By Laura Keil
Many people know Claude Germain as a trapper, musician and the co-owner of Teepee Meadows Guest Cottages, but few know Germain is also a poet.
Germain’s book “The Cabbage Field – Poems and Lines” is now available and contains two dozen poems, some from his university days in the ‘80s and some he wrote this past decade. He transplants readers to Fort McMurray,
B.C.’s Rathtrevor Beach, Baffin Island, Plamondon and to his current home in Valemount.
The poems are accompanied by delightful black and white illustrations by local artist Peggy Hubley as well as paintings by his wife Alke Germain and family photographs.
With playful language (mud hungry, peering tongues), rhythm and inventive spacing (the 12-word poem that spans an entire page and will make you smile), Germain’s words entrance, like a song. I was transported to the world of a young Germain working a summer job at the oil sands, to building sandcastles with his son on Rathtrevor beach, to a man reflecting back on his life.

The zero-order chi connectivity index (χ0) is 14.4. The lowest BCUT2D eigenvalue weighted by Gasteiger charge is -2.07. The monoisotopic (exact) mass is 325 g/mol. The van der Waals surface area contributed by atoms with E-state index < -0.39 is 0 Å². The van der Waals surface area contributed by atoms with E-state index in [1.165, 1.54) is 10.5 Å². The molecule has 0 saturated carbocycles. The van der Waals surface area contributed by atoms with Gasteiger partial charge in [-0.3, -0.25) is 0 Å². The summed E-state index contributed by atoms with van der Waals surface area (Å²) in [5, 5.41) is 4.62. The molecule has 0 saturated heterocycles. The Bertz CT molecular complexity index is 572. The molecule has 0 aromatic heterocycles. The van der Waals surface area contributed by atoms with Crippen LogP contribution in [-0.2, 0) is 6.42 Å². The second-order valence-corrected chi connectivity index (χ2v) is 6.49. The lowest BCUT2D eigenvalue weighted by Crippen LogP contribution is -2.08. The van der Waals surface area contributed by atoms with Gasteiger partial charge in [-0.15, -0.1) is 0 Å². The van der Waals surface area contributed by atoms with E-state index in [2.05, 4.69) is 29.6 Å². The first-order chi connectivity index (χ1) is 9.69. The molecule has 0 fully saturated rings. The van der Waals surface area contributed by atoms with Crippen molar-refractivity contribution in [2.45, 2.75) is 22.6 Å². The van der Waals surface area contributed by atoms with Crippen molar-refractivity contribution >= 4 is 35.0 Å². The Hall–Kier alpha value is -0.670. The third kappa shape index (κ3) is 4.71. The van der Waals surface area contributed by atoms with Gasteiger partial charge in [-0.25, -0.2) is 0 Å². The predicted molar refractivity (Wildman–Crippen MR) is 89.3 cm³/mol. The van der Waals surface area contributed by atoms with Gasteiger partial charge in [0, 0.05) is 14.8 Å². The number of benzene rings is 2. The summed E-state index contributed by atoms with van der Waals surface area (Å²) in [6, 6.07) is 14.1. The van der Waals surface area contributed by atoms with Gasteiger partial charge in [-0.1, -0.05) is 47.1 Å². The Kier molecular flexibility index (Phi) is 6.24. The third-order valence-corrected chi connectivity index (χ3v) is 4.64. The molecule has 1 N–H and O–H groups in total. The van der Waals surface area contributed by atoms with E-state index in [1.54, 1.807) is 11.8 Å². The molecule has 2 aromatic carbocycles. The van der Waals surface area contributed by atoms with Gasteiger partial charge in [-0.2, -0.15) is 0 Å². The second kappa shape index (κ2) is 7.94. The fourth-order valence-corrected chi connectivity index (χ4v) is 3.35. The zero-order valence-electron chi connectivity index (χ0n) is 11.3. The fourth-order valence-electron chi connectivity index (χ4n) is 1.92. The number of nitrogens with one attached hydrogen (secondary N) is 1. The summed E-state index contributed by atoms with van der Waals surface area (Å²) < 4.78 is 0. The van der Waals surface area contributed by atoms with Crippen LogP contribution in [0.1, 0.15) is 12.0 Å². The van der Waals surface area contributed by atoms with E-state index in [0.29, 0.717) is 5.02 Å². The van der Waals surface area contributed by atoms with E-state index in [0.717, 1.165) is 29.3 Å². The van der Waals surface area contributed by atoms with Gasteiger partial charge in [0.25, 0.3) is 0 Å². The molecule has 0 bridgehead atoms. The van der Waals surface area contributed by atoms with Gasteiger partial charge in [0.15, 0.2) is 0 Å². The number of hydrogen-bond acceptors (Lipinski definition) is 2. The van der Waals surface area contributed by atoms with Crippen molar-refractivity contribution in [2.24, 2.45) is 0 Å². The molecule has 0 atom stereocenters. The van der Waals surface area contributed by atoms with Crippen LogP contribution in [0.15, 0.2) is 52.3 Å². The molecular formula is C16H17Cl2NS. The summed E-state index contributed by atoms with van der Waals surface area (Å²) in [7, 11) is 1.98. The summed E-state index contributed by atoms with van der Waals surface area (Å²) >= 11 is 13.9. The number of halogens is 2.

The nature and environment of northern B.C. and Alberta play heavily. The emotion is levelled through carefully crafted descriptions, hinting at longing, a love of nature, and an ironic view of modern life. It’s poetry that transports, and I was left wanting to spend more time in that place.
At the end of the book is a story by Germain’s son Noland. Noland’s “Existential Mahogany” speaks to an experience many of us have had—a return to the home of our parents or ancestors that is no longer the same. It is a meditation on the passage of time, the power of imagination in memorializing past generations, and the acceptance of the material decay—and ultimate renewal—of our ancestors’ lives.